That's not all that detrimental on its own (you need to protect your heart, after all), but when it becomes a regular habit, all that negative thinking can really take a toll on your self-esteem.
It can also damage your relationship with partners overall because you're so used to imagining reasons why someone might reject you. You could end up projecting those imaginary reasons on the next person you date—effectively turning yourself into an anxious, walking-on-your-own-eggshells body rather than a present partner and preemptively blaming someone for things that aren't really there.
If the person has already exited (or ugh, ghosted), listing all the possible reasons why and analysing each in an attempt to understand what happened will only drive you even crazier. Again, there's no way of knowing what someone is really thinking or why they do what they do, so playing Sherlock to figure it out won't do you any good.
Alright, I get it. Now how do I stop overthinking?
1. Figure out what's driving you to overthink.
First things first, check in to see if you're on pins and needles because the person you're talking to is sending you mixed signals. Ironically, when a situation is a little confusing, you might be tantalised by it because you want to "solve the puzzle" and get your goal (the guy/girl).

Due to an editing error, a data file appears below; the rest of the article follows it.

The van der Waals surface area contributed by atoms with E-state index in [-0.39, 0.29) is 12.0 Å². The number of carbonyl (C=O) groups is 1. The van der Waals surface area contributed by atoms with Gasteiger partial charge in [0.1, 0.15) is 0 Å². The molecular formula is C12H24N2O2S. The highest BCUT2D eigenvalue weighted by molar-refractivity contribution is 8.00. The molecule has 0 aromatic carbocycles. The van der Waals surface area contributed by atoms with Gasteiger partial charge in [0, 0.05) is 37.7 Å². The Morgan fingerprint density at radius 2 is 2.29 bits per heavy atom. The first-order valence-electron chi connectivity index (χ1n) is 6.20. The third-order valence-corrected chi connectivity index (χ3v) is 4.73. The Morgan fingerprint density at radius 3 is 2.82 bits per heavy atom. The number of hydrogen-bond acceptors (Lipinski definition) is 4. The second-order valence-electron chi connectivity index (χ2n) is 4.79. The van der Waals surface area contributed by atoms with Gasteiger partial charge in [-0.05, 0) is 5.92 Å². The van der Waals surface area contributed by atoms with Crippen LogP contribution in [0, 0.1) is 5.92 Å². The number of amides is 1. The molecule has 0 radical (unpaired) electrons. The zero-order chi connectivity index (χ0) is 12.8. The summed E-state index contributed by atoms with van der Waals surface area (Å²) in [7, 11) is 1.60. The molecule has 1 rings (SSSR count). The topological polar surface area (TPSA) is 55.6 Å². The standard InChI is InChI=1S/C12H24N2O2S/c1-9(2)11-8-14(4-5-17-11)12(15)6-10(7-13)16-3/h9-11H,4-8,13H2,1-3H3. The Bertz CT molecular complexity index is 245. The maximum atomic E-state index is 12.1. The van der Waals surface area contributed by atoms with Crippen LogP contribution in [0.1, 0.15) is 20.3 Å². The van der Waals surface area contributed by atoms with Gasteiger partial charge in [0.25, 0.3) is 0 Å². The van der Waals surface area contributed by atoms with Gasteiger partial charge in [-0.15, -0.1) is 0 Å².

If they're not being confusing but you're still combing over every text and interaction because you have a hardcore crush, be kind to yourself (it's sweet!), but then move on to step 2.
2. Remind yourself of the truth.
If the issue is a confusing person, take a sec to tell yourself that you deserve better than mixed messages and that real excitement should come from mutual interest, not confusion. So instead of getting sucked in, focus on other people until this person can stop being all over the place.
And if they're just a confusing person in general? You don't want to start a relationship on a dynamic where you have to decipher everything they say and do. That's a recipe for disaster.
3. Note where you're coming from.
When you're in a bit of a funk about something someone said or did, ask yourself: Is this about that person? Or is it actually about me?
For example, if you just had a big fight with your dad and the next morning, a coworker says something that irks you, is it the nerves around your family fight that's making you more sensitive? That's crucial intel that can help you scale back your spiralling brain.
4. Suss out where the other person is coming from.
If you're pretty certain you aren't projecting, take a minute to consider things from the other person's perspective. Maybe this person is having a bad day, just makes regularly inappropriate comments, or perhaps they remind you of your sister who you've always been competitive with.